Afghanistan, Pakistan discuss fate of peace process after Mansour's death

Published: May 30, 2016
Afghan ambassador Dr Omar Zakhilwal. PHOTO: FILE

Afghan ambassador Dr Omar Zakhilwal. PHOTO: FILE

ISLAMABAD: Days after Afghan Taliban elected a successor to Mullah Akhtar Mansour, Pakistan and Afghanistan discussed the fate of the fledgling peace process.

Afghan envoy Dr Hazrat Omar Zakhilwal met Prime Minister Nawaz Sharif’s senior aide Sartaj Aziz in Islamabad on Monday. According to officials, several matters of importance during the meeting, including the fate of Afghan peace process following the death of Taliban leader Mullah Akhtar Mansour, were discussed during the meeting.

Mullah Mansour was killed in US drone strike, DNA test confirms

Pakistan has blamed Washington for scuttling peace efforts with the Afghan Taliban by killing Mullah Mansour in a drone strike in Balochistan’s Naushki area. “The death of Mullah Akhtar Mansoor in a drone strike on May 21 has added to the complexity of the Afghan conflict,” Aziz told reporters at a news conference. “We believe that this action has undermined the Afghan peace process,” he said.

US scuttled Afghan peace push: Sartaj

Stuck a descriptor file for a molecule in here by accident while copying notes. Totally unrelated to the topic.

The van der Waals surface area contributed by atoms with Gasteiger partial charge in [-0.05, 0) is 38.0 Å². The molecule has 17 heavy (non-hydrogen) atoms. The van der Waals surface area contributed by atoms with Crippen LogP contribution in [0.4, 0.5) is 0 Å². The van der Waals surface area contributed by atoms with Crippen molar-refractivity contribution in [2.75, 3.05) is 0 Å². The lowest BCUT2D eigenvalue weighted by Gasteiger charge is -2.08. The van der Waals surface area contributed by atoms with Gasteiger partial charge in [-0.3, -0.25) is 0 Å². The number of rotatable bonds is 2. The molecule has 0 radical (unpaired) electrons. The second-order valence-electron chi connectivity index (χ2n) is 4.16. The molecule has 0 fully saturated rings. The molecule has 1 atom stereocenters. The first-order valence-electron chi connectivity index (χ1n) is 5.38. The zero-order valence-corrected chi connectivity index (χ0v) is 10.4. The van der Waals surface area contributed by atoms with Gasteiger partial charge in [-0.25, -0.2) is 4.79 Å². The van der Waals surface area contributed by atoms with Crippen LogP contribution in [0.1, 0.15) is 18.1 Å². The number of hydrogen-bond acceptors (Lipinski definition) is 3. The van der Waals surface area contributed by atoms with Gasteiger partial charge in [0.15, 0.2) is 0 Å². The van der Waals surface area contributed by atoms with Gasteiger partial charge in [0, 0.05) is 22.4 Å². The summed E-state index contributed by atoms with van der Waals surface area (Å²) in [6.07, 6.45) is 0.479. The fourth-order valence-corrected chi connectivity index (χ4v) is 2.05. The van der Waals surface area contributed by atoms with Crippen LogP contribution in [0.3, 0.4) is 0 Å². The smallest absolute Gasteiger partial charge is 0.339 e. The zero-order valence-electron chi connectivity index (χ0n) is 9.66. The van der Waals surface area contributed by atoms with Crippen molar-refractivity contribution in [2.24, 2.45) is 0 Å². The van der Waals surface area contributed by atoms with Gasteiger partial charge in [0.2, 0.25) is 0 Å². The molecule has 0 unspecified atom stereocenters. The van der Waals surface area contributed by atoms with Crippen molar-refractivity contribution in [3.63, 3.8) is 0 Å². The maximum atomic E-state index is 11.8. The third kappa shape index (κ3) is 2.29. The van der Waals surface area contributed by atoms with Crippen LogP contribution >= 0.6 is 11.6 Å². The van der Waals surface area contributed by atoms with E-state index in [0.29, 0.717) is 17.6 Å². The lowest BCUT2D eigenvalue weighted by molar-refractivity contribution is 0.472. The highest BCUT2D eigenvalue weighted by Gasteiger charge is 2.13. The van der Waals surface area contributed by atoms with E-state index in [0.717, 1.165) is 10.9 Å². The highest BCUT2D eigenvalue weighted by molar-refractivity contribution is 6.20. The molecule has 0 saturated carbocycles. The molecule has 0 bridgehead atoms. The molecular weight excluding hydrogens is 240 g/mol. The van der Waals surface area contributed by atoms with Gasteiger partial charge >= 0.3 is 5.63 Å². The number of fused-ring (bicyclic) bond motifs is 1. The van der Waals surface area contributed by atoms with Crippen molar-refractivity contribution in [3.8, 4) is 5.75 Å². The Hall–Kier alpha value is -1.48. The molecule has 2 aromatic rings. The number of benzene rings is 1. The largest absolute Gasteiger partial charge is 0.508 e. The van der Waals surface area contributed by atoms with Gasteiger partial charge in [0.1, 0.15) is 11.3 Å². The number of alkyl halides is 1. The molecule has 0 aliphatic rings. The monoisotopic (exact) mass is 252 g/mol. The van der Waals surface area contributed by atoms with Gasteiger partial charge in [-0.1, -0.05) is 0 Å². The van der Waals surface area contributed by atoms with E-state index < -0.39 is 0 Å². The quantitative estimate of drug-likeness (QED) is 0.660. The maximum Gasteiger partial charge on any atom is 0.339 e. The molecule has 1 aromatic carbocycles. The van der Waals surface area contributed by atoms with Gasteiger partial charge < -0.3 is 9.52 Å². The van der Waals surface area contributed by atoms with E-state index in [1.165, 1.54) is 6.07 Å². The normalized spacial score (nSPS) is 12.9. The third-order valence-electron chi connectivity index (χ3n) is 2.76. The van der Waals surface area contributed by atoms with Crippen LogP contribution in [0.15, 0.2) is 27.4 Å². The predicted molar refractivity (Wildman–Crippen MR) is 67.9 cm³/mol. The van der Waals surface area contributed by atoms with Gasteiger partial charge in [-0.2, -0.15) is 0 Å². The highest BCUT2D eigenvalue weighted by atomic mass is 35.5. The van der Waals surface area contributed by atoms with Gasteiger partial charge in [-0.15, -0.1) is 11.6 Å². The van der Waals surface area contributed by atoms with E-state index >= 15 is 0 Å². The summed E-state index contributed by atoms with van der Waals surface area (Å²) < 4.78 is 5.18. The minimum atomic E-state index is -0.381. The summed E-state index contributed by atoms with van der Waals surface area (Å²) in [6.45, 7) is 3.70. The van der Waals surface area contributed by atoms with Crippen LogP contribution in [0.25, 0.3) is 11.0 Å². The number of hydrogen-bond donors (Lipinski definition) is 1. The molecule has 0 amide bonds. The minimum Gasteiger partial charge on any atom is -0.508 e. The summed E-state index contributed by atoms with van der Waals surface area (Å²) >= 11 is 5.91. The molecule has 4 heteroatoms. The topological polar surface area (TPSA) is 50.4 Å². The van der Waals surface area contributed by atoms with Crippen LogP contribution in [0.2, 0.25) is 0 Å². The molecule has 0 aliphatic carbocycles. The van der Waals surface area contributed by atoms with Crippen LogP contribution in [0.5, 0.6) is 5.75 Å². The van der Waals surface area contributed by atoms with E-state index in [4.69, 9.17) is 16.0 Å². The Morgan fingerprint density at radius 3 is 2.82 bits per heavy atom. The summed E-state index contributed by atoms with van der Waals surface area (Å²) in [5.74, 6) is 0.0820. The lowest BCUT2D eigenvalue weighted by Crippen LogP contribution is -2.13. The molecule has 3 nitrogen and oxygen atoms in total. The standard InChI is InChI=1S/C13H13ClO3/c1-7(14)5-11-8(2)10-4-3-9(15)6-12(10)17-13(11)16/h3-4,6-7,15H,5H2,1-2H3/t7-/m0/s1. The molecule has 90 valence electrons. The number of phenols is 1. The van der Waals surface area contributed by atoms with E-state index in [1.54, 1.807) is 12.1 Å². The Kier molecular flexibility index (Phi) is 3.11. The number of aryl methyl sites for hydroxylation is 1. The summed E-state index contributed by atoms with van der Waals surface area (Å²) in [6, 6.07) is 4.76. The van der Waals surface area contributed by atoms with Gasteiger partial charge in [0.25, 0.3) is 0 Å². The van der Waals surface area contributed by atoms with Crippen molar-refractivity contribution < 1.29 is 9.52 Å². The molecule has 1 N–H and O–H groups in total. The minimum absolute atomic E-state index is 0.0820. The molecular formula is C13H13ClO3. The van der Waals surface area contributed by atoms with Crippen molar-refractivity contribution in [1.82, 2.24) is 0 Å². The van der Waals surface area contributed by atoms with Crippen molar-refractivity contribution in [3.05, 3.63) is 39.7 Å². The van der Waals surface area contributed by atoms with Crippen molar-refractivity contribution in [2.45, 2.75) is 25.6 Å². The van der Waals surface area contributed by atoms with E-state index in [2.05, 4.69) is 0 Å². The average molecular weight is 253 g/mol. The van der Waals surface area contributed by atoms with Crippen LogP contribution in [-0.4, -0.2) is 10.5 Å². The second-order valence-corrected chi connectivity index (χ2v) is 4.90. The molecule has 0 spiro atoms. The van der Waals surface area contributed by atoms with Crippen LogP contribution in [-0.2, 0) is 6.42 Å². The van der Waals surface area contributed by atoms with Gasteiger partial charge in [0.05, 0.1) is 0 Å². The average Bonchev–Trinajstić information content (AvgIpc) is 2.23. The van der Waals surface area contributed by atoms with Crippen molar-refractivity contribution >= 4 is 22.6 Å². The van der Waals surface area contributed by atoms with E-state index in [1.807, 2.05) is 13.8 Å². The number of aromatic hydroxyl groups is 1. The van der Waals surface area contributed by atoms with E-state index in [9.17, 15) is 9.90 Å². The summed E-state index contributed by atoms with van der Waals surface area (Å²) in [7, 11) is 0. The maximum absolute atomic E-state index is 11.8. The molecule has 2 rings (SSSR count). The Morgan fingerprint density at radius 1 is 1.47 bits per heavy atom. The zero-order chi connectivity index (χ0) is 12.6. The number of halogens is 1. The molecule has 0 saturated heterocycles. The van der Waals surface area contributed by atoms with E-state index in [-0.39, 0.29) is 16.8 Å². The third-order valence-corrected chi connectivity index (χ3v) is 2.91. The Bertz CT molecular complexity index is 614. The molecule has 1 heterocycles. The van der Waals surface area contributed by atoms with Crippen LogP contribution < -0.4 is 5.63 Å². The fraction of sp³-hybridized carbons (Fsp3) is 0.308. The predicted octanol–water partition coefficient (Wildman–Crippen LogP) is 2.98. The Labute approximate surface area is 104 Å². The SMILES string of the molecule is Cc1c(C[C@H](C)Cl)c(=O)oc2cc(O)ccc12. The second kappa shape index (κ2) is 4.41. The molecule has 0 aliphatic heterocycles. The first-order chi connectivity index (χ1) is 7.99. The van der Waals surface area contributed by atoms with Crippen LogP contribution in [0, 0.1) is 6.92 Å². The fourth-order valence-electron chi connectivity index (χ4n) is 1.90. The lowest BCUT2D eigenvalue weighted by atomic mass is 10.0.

Talking about the implications of the US move, the adviser said Mansoor’s killing had negatively affected efforts to seek a political solution to the long running turmoil in the war-torn country. He said at the last meeting of Quadrilateral Coordination Group (QCG) on April 18, Afghanistan, Pakistan, the US and China had agreed that politically negotiated settlement was the most viable option and efforts should continue to bring Taliban on the table.

Further, the Afghan Taliban’s newly appointed leader vowed there would be no return to peace talks with the government, in an audio recording provided by the group days after a US drone killed his predecessor, Mullah Akhtar Mansour, in Pakistan.

“No, no we will not come to any type of peace talks,” the man, identified as Haibatullah Akhundzada, said in the recording provided by the Taliban’s official spokesperson.

Reuters could not independently verify the voice was that of Akhundzada or when it was recorded.

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